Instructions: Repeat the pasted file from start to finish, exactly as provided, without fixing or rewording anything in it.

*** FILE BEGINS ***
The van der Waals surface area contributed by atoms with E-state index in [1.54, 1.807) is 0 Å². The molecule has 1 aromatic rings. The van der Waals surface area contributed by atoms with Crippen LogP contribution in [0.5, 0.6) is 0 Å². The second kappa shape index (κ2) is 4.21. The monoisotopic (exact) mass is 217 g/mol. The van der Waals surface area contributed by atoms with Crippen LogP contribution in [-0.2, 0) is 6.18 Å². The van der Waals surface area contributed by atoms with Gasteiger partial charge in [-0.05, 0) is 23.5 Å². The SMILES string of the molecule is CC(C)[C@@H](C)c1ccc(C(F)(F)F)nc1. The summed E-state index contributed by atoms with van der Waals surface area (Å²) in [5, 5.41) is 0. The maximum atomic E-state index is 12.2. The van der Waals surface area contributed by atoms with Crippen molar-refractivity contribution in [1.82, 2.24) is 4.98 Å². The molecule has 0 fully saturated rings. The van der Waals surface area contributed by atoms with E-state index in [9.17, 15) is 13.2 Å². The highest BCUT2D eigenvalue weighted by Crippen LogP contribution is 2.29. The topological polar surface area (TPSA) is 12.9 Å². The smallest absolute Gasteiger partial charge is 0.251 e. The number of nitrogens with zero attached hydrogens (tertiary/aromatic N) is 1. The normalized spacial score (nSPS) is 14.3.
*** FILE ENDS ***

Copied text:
The van der Waals surface area contributed by atoms with E-state index in [1.54, 1.807) is 0 Å². The molecule has 1 aromatic rings. The van der Waals surface area contributed by atoms with Crippen LogP contribution in [0.5, 0.6) is 0 Å². The second kappa shape index (κ2) is 4.21. The monoisotopic (exact) mass is 217 g/mol. The van der Waals surface area contributed by atoms with Crippen LogP contribution in [-0.2, 0) is 6.18 Å². The van der Waals surface area contributed by atoms with Gasteiger partial charge in [-0.05, 0) is 23.5 Å². The SMILES string of the molecule is CC(C)[C@@H](C)c1ccc(C(F)(F)F)nc1. The summed E-state index contributed by atoms with van der Waals surface area (Å²) in [5, 5.41) is 0. The maximum atomic E-state index is 12.2. The van der Waals surface area contributed by atoms with Crippen molar-refractivity contribution in [1.82, 2.24) is 4.98 Å². The molecule has 0 fully saturated rings. The van der Waals surface area contributed by atoms with E-state index in [9.17, 15) is 13.2 Å². The highest BCUT2D eigenvalue weighted by Crippen LogP contribution is 2.29. The topological polar surface area (TPSA) is 12.9 Å². The smallest absolute Gasteiger partial charge is 0.251 e. The number of nitrogens with zero attached hydrogens (tertiary/aromatic N) is 1. The normalized spacial score (nSPS) is 14.3.